Myoglobin Derivatives Reconstituted with Modified Metal Porphyrinoids as Structural and Functional Models of the Cytochrome P450 Enzymes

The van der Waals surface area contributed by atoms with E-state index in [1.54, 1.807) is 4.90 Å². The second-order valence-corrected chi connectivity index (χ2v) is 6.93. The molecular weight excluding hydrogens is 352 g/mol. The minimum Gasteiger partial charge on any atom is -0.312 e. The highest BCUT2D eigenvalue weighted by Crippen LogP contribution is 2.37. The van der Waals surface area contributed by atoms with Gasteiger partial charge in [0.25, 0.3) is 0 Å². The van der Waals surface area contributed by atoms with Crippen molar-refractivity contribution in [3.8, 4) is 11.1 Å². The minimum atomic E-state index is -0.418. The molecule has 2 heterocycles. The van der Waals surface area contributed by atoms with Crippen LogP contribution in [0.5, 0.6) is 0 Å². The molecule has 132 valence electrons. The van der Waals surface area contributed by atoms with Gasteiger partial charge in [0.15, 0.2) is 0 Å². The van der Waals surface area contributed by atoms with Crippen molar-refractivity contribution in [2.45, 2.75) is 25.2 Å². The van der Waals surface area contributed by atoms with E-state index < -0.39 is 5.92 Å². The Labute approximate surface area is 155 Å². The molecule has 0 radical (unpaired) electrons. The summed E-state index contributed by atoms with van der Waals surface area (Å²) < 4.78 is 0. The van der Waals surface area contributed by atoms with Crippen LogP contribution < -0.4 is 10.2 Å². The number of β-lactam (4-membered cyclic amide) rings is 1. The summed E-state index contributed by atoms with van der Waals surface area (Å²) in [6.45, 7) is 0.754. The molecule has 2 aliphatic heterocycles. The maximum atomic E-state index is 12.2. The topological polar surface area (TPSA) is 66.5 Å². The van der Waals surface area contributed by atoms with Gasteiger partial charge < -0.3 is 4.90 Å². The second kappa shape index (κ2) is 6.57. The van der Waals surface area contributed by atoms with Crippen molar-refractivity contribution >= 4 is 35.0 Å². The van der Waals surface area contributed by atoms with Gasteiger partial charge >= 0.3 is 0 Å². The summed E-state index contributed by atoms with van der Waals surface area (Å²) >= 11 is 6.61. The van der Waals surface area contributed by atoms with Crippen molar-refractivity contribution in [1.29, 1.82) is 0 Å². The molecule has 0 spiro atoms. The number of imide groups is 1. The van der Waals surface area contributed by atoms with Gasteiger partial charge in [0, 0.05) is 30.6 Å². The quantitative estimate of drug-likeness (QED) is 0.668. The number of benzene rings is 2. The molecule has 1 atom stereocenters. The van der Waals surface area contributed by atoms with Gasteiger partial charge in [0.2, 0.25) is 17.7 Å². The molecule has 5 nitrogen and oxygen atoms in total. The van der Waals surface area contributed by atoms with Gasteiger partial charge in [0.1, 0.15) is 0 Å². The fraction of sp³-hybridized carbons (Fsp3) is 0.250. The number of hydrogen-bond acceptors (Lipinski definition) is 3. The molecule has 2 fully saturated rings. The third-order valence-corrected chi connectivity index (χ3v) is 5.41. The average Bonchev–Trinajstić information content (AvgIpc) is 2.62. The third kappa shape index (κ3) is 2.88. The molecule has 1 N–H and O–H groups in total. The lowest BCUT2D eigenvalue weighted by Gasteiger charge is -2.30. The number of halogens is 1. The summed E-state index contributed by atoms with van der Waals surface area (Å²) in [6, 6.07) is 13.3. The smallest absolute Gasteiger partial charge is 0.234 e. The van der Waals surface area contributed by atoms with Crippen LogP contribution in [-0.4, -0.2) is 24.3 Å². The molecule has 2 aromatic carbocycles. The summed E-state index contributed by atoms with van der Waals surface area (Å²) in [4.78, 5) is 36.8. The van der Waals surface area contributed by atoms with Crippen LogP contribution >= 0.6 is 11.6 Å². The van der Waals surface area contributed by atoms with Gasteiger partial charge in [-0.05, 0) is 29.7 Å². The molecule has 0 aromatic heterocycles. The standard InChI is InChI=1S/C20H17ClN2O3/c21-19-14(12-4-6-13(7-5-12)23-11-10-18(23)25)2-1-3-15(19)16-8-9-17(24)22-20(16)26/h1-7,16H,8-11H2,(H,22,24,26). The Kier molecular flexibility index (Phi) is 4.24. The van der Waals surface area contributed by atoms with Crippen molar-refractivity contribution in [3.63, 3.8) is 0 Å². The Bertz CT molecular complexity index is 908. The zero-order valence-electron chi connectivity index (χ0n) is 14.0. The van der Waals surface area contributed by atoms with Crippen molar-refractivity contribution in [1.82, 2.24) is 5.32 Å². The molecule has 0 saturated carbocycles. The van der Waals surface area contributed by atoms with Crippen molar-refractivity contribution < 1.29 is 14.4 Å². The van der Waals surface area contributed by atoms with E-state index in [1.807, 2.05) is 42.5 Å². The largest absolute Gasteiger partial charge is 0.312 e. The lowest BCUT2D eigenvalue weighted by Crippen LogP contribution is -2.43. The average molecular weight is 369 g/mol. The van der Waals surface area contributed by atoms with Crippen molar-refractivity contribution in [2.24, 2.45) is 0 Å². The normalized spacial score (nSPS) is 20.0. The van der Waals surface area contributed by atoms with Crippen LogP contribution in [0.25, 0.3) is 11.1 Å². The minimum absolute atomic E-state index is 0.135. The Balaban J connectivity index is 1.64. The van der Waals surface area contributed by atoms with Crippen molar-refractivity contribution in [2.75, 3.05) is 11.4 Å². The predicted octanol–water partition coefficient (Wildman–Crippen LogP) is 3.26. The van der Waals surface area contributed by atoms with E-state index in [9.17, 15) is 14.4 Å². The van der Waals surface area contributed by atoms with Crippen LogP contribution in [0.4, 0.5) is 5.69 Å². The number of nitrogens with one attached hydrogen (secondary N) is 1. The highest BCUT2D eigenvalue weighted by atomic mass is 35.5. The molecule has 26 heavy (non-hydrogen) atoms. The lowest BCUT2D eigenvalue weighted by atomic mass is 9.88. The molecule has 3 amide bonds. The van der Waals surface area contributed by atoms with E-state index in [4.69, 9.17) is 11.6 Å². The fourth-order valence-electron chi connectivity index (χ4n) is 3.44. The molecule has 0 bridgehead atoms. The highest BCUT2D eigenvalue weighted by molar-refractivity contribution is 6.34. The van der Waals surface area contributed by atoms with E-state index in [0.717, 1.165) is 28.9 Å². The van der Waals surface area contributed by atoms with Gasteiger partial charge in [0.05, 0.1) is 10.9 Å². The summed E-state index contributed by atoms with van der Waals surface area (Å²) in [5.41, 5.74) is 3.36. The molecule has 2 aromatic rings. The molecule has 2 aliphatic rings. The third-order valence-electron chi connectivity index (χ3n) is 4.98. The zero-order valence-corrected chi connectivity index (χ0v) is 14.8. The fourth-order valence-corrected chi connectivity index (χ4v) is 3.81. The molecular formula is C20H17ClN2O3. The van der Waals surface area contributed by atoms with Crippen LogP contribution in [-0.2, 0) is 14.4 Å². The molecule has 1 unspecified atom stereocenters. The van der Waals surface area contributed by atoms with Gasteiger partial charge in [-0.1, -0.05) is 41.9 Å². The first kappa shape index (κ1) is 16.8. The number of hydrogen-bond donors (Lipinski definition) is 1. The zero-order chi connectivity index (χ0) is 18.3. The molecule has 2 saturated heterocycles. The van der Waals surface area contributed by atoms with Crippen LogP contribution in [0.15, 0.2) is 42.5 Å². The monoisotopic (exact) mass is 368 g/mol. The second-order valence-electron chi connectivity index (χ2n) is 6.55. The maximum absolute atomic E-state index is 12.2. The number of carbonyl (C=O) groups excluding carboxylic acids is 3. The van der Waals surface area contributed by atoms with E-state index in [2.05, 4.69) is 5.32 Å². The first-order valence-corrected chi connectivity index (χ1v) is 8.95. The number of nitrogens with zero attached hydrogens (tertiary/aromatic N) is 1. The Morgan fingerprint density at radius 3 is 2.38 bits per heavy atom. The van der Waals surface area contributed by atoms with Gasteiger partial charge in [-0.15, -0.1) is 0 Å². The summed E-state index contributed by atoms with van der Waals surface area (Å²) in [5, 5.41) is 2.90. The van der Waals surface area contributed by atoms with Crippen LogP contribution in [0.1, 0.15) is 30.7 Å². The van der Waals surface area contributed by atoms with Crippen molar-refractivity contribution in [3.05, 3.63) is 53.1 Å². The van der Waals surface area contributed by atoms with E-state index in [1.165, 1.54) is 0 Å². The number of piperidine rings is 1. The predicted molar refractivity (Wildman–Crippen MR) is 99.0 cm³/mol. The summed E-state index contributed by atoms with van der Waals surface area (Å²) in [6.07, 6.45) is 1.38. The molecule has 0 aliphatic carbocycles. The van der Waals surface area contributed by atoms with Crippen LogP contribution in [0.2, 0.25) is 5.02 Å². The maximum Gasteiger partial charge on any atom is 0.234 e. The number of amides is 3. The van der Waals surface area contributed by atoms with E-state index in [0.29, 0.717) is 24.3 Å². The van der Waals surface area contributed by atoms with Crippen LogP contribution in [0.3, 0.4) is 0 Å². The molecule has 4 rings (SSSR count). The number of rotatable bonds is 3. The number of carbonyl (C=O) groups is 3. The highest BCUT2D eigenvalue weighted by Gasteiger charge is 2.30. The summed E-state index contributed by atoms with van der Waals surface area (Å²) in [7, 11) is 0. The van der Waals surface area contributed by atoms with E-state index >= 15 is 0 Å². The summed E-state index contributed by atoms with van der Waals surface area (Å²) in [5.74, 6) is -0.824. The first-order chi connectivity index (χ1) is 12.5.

Reconstitution of hemoproteins with artificial heme analogues is an attractive strategy for modifying protein functions. In this chapter, two different reconstituted hemoproteins, cytochrome P450cam and myoglobin, are demonstrated. First, the role of the two heme–propionate side chains in cytochrome P450cam is discussed in the context of reconstituted P450cam with a one-legged heme, where one of the propionate side chains is replaced with a methyl group. The reconstituted cytochrome P450cam with the 7-methyl-7-despropionate heme indicates that the 7-propionate side chain plays an important role in the control of the process of expelling water molecules from the heme pocket out to the bulk solvent upon binding of a substrate molecule. Second, reconstituted myoglobins with artificial cofactors are reported models of cytochrome P450. Although native myoglobin does not have P450 activity, a reconstituted myoglobin with a flavin-attached heme and manganese porphycene, a constitutional isomer of porphyrin, have been found to promote the deformylation of 2-phenylpropionaldehyde and hydroxylation of inert alkanes, respectively. These results indicate that such reconstitutions of hemoproteins can provide important insights into understanding the structure/function relationships of hemoproteins and the generation of new biocatalysts.